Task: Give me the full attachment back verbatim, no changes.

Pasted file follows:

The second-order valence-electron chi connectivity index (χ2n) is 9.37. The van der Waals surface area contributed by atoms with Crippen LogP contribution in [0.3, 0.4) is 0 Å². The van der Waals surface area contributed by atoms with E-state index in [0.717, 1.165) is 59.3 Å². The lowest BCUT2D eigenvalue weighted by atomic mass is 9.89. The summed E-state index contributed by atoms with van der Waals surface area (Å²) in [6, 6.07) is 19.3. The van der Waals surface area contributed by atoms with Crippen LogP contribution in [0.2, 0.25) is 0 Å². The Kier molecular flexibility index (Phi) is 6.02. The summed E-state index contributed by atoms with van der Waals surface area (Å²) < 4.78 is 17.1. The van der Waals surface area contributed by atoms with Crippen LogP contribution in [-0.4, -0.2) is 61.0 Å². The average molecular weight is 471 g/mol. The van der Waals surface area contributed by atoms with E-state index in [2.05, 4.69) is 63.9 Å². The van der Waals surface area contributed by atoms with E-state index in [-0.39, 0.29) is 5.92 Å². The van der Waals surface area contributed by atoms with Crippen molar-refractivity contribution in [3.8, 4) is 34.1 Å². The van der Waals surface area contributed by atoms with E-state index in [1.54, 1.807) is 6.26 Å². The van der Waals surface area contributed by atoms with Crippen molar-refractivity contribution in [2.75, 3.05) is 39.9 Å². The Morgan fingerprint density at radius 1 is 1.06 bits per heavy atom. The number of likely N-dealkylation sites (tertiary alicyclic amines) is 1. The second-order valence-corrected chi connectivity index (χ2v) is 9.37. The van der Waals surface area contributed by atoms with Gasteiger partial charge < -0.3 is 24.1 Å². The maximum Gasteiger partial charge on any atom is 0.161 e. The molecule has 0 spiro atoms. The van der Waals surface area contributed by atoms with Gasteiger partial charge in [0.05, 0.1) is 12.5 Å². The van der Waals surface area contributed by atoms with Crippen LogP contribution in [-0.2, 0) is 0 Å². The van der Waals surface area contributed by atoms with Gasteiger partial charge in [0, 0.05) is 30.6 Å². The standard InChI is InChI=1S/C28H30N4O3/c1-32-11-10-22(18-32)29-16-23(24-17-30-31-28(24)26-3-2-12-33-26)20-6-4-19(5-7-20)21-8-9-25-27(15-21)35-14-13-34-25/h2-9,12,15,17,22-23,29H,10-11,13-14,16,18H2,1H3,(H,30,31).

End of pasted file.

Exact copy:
The second-order valence-electron chi connectivity index (χ2n) is 9.37. The van der Waals surface area contributed by atoms with Crippen LogP contribution in [0.3, 0.4) is 0 Å². The van der Waals surface area contributed by atoms with E-state index in [0.717, 1.165) is 59.3 Å². The lowest BCUT2D eigenvalue weighted by atomic mass is 9.89. The summed E-state index contributed by atoms with van der Waals surface area (Å²) in [6, 6.07) is 19.3. The van der Waals surface area contributed by atoms with Crippen LogP contribution in [0.2, 0.25) is 0 Å². The Kier molecular flexibility index (Phi) is 6.02. The summed E-state index contributed by atoms with van der Waals surface area (Å²) < 4.78 is 17.1. The van der Waals surface area contributed by atoms with Crippen LogP contribution in [-0.4, -0.2) is 61.0 Å². The average molecular weight is 471 g/mol. The van der Waals surface area contributed by atoms with E-state index in [2.05, 4.69) is 63.9 Å². The van der Waals surface area contributed by atoms with E-state index in [-0.39, 0.29) is 5.92 Å². The van der Waals surface area contributed by atoms with Crippen molar-refractivity contribution in [3.8, 4) is 34.1 Å². The van der Waals surface area contributed by atoms with E-state index in [1.54, 1.807) is 6.26 Å². The van der Waals surface area contributed by atoms with Crippen molar-refractivity contribution in [2.75, 3.05) is 39.9 Å². The Morgan fingerprint density at radius 1 is 1.06 bits per heavy atom. The number of likely N-dealkylation sites (tertiary alicyclic amines) is 1. The second-order valence-corrected chi connectivity index (χ2v) is 9.37. The van der Waals surface area contributed by atoms with Gasteiger partial charge < -0.3 is 24.1 Å². The maximum Gasteiger partial charge on any atom is 0.161 e. The molecule has 0 spiro atoms. The van der Waals surface area contributed by atoms with Gasteiger partial charge in [0.05, 0.1) is 12.5 Å². The van der Waals surface area contributed by atoms with Crippen LogP contribution in [-0.2, 0) is 0 Å². The van der Waals surface area contributed by atoms with Gasteiger partial charge in [0, 0.05) is 30.6 Å². The standard InChI is InChI=1S/C28H30N4O3/c1-32-11-10-22(18-32)29-16-23(24-17-30-31-28(24)26-3-2-12-33-26)20-6-4-19(5-7-20)21-8-9-25-27(15-21)35-14-13-34-25/h2-9,12,15,17,22-23,29H,10-11,13-14,16,18H2,1H3,(H,30,31).